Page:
In my Seattle writing classes, I teach how to write a dramatic scene, an especially effective way of organizing stories. In my Seattle writing classes, I explain how to use dramatic scenes to give life and movement to stories, whether fiction on nonfiction. It’s a technique that also helps you as a writer organize the story. You don’t need to go into detail about everything, but rather just the key moments that made the trip memorable.

On a recent trip to England, I used dramatic scene to highlight some of the adventures of the trip. Although travel stories tend to highlight the pleasures of a trip, I also like to write about the challenges and inconveniences. One of the biggest challenges was driving on the LEFT side of the road, with a clutch in my left hand. The whole operation was widely counter intuitive, with lots of honking drivers, speeding motorcyclists and phone-distracted pedestrians thrown into the mix.

As I tell students in my Seattle writing classes, it’s a good idea to always take a notebook with you to record your adventures. I took a reporter’s notebook and filled it with impressions of the trip, especially those involving driving. The hardest part was rewiring my brain to go left, not right, at key moments. This wasn’t so hard on a straightaway, but devilishly difficult on a roundabout. I followed the car in front of me, said a prayer, and plunged through it, occasionally earning a honk or other gesture.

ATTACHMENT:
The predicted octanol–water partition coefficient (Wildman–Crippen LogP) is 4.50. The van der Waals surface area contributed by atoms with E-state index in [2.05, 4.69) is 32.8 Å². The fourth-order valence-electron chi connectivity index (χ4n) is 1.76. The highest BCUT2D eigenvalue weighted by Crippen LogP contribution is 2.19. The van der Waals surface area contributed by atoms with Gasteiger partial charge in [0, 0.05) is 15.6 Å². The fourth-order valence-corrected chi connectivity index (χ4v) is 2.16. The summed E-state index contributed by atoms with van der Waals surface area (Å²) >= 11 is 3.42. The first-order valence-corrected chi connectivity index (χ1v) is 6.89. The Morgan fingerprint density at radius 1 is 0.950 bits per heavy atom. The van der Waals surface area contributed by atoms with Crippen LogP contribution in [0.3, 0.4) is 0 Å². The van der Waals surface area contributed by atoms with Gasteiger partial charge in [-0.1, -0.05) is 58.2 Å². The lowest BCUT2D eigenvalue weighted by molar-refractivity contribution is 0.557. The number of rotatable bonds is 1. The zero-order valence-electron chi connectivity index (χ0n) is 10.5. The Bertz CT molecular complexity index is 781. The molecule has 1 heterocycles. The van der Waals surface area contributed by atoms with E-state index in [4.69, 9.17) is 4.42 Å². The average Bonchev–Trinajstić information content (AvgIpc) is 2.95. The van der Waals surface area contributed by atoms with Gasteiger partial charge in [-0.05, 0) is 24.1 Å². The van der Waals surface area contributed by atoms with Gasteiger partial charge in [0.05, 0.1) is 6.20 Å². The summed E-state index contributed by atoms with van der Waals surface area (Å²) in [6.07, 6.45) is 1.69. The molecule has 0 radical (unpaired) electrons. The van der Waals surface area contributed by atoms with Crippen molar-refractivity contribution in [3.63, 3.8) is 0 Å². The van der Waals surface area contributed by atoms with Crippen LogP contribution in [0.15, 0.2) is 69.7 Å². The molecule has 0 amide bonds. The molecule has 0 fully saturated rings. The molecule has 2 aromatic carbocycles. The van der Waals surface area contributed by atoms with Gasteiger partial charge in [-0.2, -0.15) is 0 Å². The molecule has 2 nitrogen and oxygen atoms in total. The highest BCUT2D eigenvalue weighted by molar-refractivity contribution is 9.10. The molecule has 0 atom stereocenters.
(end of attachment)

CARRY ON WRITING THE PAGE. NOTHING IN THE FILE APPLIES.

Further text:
It was a great pleasure to return the rental car to Heathrow airport and have someone else drive into London. Once there, we took the Tube and buses around, very convenient, but not the great material I found through driving on the wrong side of the road.

For more on writing with dramatic scenes, please sign up for my winter Seattle Writing class, The Arc of the Story.

Five Best Openings in Seattle Writing Classes

Seattle writing classes discuss story openings.
Seattle writing classes discuss best story openings.

The opening is the most important part of any story or book, one of the topics I’ll be discussing in my upcoming Seattle writing class, Tell Your Story, spend as much time as necessary finding a strong lead. Rewrite the lead until it sparkles, presenting a lively, exciting opening to the story.

In my fall Seattle writing class, I’ll discuss the five best ways of opening a story or book: summary, scenic, anecdote, inventory and beginning at the end. Each of these techniques pulls the reader into the story quickly. The type of lead you use in a given story depends on your material and the audience you want to reach. Scenic leads lend themselves to active stories; summary and anecdotal leads often work best with more reflective stories. But there’s no rule about it; go with what works best!

SUMMARY LEADS

These leads allow you to get to the point of your story quickly and easily, something I discuss in my Seattle writing classes. The trick is to make them appealing as well. Writers using summary leads often employ wordplay or humor to liven them up.

It was the best of times, it was the worst of times.” Charles Dickens

The philosopher Jean-Paul Sartre once famously observed that “Hell is other people.” And he worked from home. Imagine if he had been one of the millions of us who are forced to navigate the psychic minefields of the modern corporation.”

Summary leads are quite effective, though they are just one strategy for a lead. In my fall Seattle writing class, Tell Your Story, I’ll also discuss how to use scenic leads, anecdotal leads, inventory leads, and starting as the end as strategies for getting a reader interested in your story immediately, something I teach in all my Seattle writing classes, online writing classes and travel writing classes.

Fish Tales in Seattle Writing Classes